While most teams could offer the Sabres something along these lines, Seattle would lack the high-end roster players that other teams could offer. Because of this deficiency, Seattle GM Ron Francis would have to get creative with his offer if he hoped to win the Eichel sweepstakes. If he chose to, Francis could offer Buffalo a couple things other teams likely couldn’t: cap space and a top-5 pick. While taking on an undesirable contract and giving up a high draft pick would add considerable value to an Eichel offer, that alone wouldn’t be enough. Some players would have to go back to Buffalo in return.
What players would Seattle be able to offer? Since the expansion draft is about a year away, it’s hard to say exactly. The Athletic recently did a Seattle mock expansion draft, with each team’s beat writer making the protected list and writer Eric Duhatschek selecting a team from the unprotected players. Since this is probably the best early indication of what a Seattle expansion draft roster might look like, I’m going to use it to craft a hypothetical Eichel trade offer.
Using this roster, I’ve created the following offer which I feel would be competitive. Obviously a lot could change in the next year and there’s no guarantee any of these players would be available to Seattle. This offer is simply meant to illustrate the framework of a potential Eichel trade.
The offer starts with an expansion draft side deal, similar to the type Vegas made in 2017. In 2017, other teams often traded assets to Vegas in exchange for the Golden Knights not picking a certain unprotected player. I have Seattle doing something similar here. In The Athletic’s mock expansion draft above, Seattle selected Brandon Montour from the Sabres. As a top-4 defenseman, Montour is a valuable asset. To get a sense of his value, he was acquired from the Anaheim Ducks for a 1st round pick and a prospect in 2019. In this Eichel trade, Seattle will allow Buffalo to keep Montour.
Instead, to further add value for Buffalo, Seattle will select winger Kyle Okposo, who will have two years remaining on his contract which carries a $6 million cap hit (capfriendly.com). Okposo has had a disappointing tenure with the Sabres which hit a low point this season as he scored only 19 points in 52 games. At this point, Okposo’s contract carries negative value. In any other trade, the Sabres would have to give a valuable asset to rid themselves of the last two years of Okposo’s contract. In this trade, Seattle takes care of that problem.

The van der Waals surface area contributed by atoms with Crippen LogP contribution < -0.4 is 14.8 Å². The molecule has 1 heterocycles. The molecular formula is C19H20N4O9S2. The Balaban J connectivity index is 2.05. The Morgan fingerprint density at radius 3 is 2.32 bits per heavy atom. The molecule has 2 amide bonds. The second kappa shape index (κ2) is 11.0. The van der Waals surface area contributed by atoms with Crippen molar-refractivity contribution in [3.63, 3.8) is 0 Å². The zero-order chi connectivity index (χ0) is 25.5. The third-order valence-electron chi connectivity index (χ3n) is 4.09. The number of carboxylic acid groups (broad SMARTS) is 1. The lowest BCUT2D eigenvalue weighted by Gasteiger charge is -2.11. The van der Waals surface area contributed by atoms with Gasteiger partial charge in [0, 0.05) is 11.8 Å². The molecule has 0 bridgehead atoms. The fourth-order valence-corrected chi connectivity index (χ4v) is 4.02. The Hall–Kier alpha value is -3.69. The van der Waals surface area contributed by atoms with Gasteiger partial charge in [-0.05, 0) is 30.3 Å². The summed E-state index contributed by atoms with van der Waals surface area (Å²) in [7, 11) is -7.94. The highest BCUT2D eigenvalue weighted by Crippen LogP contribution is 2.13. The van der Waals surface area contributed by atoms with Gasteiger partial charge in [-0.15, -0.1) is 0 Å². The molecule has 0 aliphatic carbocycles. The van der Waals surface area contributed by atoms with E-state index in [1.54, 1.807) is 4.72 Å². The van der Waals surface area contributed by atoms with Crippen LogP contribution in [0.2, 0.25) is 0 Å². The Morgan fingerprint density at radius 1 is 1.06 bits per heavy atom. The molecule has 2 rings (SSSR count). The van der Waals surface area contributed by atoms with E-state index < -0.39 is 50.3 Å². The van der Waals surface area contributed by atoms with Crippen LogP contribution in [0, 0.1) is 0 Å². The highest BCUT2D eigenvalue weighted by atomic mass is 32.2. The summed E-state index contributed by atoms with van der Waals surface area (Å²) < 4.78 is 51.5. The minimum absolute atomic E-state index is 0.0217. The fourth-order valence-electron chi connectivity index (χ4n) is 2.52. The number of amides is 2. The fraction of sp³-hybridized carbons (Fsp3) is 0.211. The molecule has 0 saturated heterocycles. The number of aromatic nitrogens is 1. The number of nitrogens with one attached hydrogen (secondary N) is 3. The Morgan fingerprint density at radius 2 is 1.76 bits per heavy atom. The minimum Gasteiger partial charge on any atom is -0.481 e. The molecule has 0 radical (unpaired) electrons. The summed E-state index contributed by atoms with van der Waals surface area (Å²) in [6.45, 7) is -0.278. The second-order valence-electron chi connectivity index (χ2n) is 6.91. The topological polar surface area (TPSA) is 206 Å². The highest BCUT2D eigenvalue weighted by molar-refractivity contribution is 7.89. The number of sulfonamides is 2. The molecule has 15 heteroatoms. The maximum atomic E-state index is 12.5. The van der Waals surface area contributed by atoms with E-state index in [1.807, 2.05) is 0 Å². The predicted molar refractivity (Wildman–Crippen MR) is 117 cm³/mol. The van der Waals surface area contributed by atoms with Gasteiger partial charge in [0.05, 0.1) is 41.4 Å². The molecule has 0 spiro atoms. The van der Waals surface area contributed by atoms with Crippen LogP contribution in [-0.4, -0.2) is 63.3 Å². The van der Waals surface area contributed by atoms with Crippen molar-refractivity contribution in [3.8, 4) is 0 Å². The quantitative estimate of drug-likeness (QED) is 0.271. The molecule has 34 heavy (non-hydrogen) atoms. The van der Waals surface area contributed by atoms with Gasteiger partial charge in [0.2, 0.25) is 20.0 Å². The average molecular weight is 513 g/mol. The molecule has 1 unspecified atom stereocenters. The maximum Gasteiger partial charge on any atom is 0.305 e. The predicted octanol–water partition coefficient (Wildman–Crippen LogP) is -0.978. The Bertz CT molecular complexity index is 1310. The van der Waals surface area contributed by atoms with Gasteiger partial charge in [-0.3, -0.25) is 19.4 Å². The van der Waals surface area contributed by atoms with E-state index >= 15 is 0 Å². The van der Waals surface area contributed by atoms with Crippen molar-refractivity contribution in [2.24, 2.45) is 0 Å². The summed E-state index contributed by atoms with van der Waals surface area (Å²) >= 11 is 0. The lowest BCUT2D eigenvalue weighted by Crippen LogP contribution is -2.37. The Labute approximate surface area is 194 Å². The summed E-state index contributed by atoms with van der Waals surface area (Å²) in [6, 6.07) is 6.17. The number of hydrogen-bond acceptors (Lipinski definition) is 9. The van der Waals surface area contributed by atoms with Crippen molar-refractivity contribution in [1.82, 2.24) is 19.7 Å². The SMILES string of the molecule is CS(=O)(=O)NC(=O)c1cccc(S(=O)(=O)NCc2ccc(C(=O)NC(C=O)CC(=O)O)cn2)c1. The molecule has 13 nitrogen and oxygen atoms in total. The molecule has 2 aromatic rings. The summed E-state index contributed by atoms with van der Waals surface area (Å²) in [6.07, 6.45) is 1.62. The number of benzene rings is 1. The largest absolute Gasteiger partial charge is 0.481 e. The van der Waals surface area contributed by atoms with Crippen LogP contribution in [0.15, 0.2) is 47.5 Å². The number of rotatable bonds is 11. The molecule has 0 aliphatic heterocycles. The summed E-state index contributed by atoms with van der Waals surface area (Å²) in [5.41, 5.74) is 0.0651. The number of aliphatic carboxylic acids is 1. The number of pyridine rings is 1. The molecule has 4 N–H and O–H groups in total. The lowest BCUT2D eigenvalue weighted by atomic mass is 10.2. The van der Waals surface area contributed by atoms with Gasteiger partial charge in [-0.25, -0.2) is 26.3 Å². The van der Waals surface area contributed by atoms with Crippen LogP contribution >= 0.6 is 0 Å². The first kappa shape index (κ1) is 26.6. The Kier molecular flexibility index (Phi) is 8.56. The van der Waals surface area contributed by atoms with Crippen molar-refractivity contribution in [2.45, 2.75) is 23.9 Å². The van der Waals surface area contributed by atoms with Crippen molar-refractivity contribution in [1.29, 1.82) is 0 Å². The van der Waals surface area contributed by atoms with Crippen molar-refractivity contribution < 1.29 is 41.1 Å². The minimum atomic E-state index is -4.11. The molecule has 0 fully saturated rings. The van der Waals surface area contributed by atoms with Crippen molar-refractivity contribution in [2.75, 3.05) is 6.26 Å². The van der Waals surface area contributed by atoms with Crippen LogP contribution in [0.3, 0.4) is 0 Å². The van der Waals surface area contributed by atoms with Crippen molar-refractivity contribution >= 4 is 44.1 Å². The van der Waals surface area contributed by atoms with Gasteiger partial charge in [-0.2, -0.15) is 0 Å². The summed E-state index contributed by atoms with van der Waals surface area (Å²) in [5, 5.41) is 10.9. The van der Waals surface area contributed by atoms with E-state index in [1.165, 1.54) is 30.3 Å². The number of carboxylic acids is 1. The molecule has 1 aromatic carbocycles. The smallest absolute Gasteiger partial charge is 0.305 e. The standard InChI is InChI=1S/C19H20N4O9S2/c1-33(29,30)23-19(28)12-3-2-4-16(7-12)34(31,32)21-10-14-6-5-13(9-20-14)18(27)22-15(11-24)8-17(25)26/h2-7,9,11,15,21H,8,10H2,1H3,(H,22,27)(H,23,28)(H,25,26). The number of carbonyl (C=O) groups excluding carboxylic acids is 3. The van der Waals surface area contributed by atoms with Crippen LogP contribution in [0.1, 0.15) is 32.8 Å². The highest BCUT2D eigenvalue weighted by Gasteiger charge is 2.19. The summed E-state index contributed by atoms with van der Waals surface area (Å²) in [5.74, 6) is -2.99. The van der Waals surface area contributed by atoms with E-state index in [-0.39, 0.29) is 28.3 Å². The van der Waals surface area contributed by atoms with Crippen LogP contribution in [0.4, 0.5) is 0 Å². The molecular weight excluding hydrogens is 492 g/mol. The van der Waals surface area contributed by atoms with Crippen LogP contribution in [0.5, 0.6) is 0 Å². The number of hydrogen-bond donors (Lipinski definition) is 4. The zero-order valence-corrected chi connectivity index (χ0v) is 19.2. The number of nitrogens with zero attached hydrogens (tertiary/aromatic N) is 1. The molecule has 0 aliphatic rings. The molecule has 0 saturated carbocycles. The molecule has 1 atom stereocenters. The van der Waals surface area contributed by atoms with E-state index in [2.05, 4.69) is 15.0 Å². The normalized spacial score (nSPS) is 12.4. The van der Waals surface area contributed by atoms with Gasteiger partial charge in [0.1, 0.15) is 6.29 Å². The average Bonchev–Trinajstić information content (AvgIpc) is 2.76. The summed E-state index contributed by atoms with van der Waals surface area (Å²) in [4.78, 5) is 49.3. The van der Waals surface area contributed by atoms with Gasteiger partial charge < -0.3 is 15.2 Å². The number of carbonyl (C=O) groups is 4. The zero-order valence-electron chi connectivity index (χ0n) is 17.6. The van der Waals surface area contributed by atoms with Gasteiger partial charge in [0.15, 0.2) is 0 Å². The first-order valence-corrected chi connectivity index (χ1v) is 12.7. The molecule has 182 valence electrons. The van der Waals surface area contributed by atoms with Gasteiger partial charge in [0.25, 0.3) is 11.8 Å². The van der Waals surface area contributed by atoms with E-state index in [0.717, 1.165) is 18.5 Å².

The next piece of the trade is the roster players headed to Buffalo. This is an area where Seattle’s offer will fall short of others. As mentioned earlier, Buffalo will likely seek two to three of: top-6 forward, top-4 defenseman, and starting goalie. With its expansion draft picks, it is unlikely Seattle will have any players who truly fit that description. Instead, the idea is to make up for lack of quality with upside and quantity. All three players offered here are high draft picks who have not yet had the full opportunity to play up to their potential. With this offer, the Sabres get three players who could each contribute right away if given increased roles.
The final part of the trade is the draft picks. In the 2021 NHL Draft Lottery, Seattle will be given the same odds as the 3rd worst team in the league standings. With the NHL’s lottery system, this means the most likely outcome for Seattle’s first round pick is 5th overall. This pick will be the centerpiece of the Eichel trade. With the 5th pick, Buffalo will hope to draft a franchise forward to be Eichel’s successor. While other teams will be able to offer more high-end players in an Eichel trade, it is unlikely that a draft pick this high would be in any other offer.
In this hypothetical scenario, I’ve included the Stars’ 2021 1st round pick going to Buffalo. I anticipate Seattle will add another 1st round pick besides their own in the type of cap-motivated trade I detailed here. For our purposes, Dallas would have traded this pick to Seattle along with Joe Pavelski in order to free up cap space taken up by Pavelski’s contract.
Would this trade be enough to convince Kevyn Adams? It’s unlikely but hard to say for sure. Other teams would probably offer more in the way of talent that could help an impatient Buffalo team win right away. Since the Sabres have had a poor recent record of drafting and developing young players, valuing more established players in a return would make sense. That said, a lot can change in the next year. If the Sabres decide to take a planned step backward, the prospect of netting a top draft pick and getting the Okposo contract off the books might lead them to value Seattle’s offer higher. Like everything with Seattle hockey right now, all we can do is wait and see.